I Survived, Here’s the Evidence: Photos of the International Legion Fighters
Was born in the city of Dahlonega, Georgia, in 1989. Worked as a ski instructor and founded the tourist company Snow Vigil in Georgia. Served in the Ukrainian International Legion.
My interest in photography started when I found my mother’s old Pentax camera. I got a couple more 35mm cameras from thrift stores later on, and I took photos constantly. At school, wandering around my neighborhood. Most of my photos were very unassuming portraits of my classmates.
I always dreamed of leaving the US. I was enticed by the feeling of venturing beyond the known and familiar. I became fed up with my life as a graduate student at University of Wyoming and went on a tour overseas.
Ukraine was my main interest. After watching the Revolution of Dignity closely, I came to Ukraine in 2016-2017 and made many friends, most of whom were Maidan activists.
From 2020, I worked as a ski instructor in Georgia, where I opened my own company organizing winter tours. The job was risky, but I could never have imagined how dangerous the next one would be: I became an infantry sniper in the International Legion. The full-scale invasion caught me in Georgia, but I didn’t hesitate for long – I bought tickets to Ukraine the same day. I have many friends here, and I couldn’t just stand aside while they were in trouble. Specific people I love motivated me to get up and help.
Perhaps I could have been more helpful in some other way; after all, I never served in the army. But when the house is on fire, you grab buckets and run. If I’m here, I’ll help in the most extreme but best way possible. While I was traveling to Ukraine (it took three days), the International Legion was formed.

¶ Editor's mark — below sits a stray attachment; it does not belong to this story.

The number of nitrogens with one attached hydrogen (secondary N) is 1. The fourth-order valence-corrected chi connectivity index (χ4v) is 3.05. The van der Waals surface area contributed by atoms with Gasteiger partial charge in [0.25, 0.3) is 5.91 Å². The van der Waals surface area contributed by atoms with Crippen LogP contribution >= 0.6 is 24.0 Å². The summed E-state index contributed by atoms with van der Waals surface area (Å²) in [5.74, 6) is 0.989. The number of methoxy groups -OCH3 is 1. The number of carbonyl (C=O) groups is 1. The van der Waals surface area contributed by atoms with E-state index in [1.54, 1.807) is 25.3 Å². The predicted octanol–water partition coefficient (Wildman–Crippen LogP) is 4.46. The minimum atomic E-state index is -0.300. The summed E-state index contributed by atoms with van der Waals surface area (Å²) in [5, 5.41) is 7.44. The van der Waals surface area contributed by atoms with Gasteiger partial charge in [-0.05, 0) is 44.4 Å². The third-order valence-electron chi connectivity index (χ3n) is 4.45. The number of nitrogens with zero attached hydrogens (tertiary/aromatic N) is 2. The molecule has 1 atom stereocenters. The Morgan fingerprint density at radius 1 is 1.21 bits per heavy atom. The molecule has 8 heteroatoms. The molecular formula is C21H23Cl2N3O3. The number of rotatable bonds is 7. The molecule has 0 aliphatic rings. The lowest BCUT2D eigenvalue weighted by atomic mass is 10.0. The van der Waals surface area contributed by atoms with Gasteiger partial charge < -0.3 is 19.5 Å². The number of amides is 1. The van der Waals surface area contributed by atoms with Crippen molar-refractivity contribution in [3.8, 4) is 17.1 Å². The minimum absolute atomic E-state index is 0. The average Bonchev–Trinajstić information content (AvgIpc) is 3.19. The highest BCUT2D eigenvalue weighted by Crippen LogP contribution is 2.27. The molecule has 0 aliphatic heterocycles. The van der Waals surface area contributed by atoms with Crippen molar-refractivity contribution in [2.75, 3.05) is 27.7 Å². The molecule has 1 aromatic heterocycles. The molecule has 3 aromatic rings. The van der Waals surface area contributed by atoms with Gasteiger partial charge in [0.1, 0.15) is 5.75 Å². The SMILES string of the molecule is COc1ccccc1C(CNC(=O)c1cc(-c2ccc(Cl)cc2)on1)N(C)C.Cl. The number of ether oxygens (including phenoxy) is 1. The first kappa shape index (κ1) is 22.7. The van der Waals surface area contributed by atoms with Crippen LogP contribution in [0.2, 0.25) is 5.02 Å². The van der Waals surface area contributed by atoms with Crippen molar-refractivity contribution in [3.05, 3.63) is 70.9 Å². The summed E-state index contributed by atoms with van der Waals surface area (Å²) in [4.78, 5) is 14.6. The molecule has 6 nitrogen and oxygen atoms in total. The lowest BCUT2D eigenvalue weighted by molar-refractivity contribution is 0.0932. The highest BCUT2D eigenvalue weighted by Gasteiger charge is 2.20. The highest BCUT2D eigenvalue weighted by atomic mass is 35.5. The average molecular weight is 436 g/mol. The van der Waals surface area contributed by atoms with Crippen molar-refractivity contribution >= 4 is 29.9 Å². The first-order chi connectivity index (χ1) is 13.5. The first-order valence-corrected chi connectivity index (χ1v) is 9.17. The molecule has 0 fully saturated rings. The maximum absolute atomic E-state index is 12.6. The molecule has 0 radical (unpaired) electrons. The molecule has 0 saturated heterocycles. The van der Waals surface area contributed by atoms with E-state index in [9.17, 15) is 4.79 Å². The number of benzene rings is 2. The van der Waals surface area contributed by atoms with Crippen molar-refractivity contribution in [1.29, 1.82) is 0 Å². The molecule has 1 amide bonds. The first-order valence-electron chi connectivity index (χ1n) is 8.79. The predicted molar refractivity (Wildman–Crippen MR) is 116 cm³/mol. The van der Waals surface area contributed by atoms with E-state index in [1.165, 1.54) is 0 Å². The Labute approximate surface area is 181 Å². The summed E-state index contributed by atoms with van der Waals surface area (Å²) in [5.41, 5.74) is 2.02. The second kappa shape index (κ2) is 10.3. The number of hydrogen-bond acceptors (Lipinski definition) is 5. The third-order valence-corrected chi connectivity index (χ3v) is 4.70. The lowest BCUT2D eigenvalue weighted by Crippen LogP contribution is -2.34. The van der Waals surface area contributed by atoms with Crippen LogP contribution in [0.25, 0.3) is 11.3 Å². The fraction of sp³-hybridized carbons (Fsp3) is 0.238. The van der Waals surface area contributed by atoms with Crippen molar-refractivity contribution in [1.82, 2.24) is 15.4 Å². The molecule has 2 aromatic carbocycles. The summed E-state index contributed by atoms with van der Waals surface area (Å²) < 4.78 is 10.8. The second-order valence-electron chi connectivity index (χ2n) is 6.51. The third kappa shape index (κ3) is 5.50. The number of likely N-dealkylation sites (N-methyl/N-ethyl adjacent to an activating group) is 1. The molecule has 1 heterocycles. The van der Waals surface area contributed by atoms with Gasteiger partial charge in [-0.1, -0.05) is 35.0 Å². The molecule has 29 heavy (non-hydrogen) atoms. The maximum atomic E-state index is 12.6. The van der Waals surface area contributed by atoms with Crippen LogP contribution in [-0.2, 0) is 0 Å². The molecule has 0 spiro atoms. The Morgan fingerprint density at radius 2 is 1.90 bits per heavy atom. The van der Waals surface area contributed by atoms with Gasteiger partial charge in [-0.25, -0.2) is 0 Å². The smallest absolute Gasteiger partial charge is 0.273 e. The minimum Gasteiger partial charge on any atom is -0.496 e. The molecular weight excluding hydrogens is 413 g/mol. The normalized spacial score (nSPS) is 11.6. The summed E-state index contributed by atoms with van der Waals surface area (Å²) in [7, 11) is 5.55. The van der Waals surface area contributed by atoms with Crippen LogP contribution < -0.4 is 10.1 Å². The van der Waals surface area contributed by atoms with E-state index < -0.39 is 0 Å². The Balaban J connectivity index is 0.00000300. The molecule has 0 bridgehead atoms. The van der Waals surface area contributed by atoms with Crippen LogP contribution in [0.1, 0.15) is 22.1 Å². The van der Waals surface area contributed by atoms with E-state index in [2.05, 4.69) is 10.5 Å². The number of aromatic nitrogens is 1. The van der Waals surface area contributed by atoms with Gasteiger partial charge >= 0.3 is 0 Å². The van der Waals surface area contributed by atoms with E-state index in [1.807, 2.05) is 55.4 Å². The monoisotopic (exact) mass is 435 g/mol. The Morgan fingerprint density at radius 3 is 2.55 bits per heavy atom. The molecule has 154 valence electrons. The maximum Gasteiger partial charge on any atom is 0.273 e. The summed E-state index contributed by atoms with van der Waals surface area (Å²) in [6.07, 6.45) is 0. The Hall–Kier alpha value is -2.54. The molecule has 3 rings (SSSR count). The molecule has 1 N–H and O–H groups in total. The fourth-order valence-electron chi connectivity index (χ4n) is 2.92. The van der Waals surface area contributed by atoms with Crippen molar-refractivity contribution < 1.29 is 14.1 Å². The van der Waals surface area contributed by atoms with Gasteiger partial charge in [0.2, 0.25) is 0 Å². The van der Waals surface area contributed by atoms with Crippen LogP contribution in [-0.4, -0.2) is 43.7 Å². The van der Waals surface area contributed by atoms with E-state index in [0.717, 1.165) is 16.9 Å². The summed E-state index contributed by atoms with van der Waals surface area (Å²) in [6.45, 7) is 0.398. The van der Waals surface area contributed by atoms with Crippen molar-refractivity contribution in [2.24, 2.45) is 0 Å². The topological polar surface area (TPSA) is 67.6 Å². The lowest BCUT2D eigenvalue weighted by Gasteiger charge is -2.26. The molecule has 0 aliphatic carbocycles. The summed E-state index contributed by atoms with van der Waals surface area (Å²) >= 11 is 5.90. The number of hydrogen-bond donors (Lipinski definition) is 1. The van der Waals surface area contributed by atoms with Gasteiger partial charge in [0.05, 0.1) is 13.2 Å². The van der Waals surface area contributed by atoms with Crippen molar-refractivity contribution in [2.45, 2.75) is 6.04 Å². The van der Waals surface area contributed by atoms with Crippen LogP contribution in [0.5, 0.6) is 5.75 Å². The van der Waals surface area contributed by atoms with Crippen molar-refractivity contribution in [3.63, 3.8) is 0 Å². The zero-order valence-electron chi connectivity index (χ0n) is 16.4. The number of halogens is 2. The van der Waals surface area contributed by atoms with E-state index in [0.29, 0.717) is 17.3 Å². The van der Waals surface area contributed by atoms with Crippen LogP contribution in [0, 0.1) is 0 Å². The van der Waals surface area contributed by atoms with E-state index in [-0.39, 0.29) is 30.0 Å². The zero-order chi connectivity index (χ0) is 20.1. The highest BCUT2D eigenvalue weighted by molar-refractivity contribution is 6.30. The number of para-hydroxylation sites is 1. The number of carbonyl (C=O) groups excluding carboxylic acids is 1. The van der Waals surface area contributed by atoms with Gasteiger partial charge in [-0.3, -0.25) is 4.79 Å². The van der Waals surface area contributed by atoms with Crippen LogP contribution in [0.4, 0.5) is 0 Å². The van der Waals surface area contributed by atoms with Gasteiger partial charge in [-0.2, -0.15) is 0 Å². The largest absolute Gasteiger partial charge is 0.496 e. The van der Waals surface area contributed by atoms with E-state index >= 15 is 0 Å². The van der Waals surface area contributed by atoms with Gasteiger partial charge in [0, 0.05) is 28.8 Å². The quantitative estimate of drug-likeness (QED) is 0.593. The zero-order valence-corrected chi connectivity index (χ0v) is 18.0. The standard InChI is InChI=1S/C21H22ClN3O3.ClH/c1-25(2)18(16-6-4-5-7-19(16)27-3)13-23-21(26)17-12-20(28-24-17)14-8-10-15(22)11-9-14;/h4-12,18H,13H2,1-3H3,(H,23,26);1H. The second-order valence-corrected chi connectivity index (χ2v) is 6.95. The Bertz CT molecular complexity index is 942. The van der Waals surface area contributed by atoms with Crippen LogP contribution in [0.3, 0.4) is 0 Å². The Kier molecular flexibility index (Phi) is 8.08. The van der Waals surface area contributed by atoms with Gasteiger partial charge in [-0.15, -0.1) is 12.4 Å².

My parents gave me my first rifle at the age of 10, and since then, I spent every weekend in the forest shooting. I think I was pretty good at it; I often participated in competitions. Although I had no combat experience – I never supported the wars of the USA – I was always interested in sniping. I gave up this hobby only a decade ago and almost forgot that I knew how to do it. Then, in the Legion, I taught others how to shoot.
My parents gave me my first rifle at the age of 10.
My family has come to terms with the fact that my job is dangerous. My parents know I am in Ukraine and support me, but we decided to keep it a secret from my grandmother. She still doesn’t know that I am at war.
Right now, everything in the Legion is organized, but in the first days, no one understood what to do or how to do it; there were no training sessions for the fighters. But it was understandable: Ukrainians had to create a new military formation with a bunch of foreigners from scratch in the midst of the war. Even the French Foreign Legion wasn’t created under such circumstances.
In the International Legion, I met many people who felt they hadn’t done anything valuable in life, so they wanted to finally make a difference. They told me this directly. There were also those who were just bored and looking for adventure, and many former American military personnel. I think after Iraq and Afghanistan, many of them came to Ukraine because they felt they had been involved in unjust wars. Here, they can finally do what they do best but for a good cause.
I personally believe that all wars were horribly wrong. Yes, Americans also committed war crimes against civilians. Even those who supported the war in 2003 now admit they were wrong. But no one today will say that it was justified.